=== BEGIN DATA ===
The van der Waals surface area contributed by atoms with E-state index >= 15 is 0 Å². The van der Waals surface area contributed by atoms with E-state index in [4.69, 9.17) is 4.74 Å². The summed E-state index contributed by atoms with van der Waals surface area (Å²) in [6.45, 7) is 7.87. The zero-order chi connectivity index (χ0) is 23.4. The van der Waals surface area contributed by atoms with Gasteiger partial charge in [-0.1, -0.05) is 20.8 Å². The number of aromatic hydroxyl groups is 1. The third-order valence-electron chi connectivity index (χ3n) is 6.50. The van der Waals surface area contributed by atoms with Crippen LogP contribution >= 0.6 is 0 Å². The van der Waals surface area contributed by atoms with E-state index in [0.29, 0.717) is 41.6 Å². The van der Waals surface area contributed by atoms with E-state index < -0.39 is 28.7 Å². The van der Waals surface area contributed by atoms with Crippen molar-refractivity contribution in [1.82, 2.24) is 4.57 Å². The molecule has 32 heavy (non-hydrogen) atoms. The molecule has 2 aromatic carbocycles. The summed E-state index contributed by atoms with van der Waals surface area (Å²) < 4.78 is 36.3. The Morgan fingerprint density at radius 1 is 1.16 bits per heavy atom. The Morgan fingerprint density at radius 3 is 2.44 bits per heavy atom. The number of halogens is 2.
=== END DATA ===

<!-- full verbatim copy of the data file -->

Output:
The van der Waals surface area contributed by atoms with E-state index >= 15 is 0 Å². The van der Waals surface area contributed by atoms with E-state index in [4.69, 9.17) is 4.74 Å². The summed E-state index contributed by atoms with van der Waals surface area (Å²) in [6.45, 7) is 7.87. The zero-order chi connectivity index (χ0) is 23.4. The van der Waals surface area contributed by atoms with Gasteiger partial charge in [-0.1, -0.05) is 20.8 Å². The number of aromatic hydroxyl groups is 1. The third-order valence-electron chi connectivity index (χ3n) is 6.50. The van der Waals surface area contributed by atoms with Crippen LogP contribution >= 0.6 is 0 Å². The van der Waals surface area contributed by atoms with E-state index in [0.29, 0.717) is 41.6 Å². The van der Waals surface area contributed by atoms with E-state index < -0.39 is 28.7 Å². The van der Waals surface area contributed by atoms with Crippen molar-refractivity contribution in [1.82, 2.24) is 4.57 Å². The molecule has 32 heavy (non-hydrogen) atoms. The molecule has 2 aromatic carbocycles. The summed E-state index contributed by atoms with van der Waals surface area (Å²) < 4.78 is 36.3. The Morgan fingerprint density at radius 1 is 1.16 bits per heavy atom. The Morgan fingerprint density at radius 3 is 2.44 bits per heavy atom. The number of halogens is 2.